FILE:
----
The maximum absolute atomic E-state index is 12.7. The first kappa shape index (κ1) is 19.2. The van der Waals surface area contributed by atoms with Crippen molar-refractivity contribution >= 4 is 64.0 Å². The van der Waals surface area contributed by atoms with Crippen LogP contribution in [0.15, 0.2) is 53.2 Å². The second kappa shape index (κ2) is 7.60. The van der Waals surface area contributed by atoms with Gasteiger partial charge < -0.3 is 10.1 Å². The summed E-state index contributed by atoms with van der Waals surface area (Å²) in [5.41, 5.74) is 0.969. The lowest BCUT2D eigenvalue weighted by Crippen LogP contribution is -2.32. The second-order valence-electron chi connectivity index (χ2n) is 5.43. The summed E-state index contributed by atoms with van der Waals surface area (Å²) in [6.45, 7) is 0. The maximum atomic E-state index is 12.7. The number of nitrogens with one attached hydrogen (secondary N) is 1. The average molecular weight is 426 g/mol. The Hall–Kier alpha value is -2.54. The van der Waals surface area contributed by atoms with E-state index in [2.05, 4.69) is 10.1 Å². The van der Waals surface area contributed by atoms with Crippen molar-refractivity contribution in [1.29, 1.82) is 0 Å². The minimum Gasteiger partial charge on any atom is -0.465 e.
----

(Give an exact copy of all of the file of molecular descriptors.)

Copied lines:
The maximum absolute atomic E-state index is 12.7. The first kappa shape index (κ1) is 19.2. The van der Waals surface area contributed by atoms with Crippen molar-refractivity contribution >= 4 is 64.0 Å². The van der Waals surface area contributed by atoms with Crippen LogP contribution in [0.15, 0.2) is 53.2 Å². The second kappa shape index (κ2) is 7.60. The van der Waals surface area contributed by atoms with Gasteiger partial charge < -0.3 is 10.1 Å². The summed E-state index contributed by atoms with van der Waals surface area (Å²) in [5.41, 5.74) is 0.969. The lowest BCUT2D eigenvalue weighted by Crippen LogP contribution is -2.32. The second-order valence-electron chi connectivity index (χ2n) is 5.43. The summed E-state index contributed by atoms with van der Waals surface area (Å²) in [6.45, 7) is 0. The maximum atomic E-state index is 12.7. The number of nitrogens with one attached hydrogen (secondary N) is 1. The average molecular weight is 426 g/mol. The Hall–Kier alpha value is -2.54. The van der Waals surface area contributed by atoms with E-state index in [2.05, 4.69) is 10.1 Å². The van der Waals surface area contributed by atoms with Crippen molar-refractivity contribution in [1.29, 1.82) is 0 Å². The minimum Gasteiger partial charge on any atom is -0.465 e.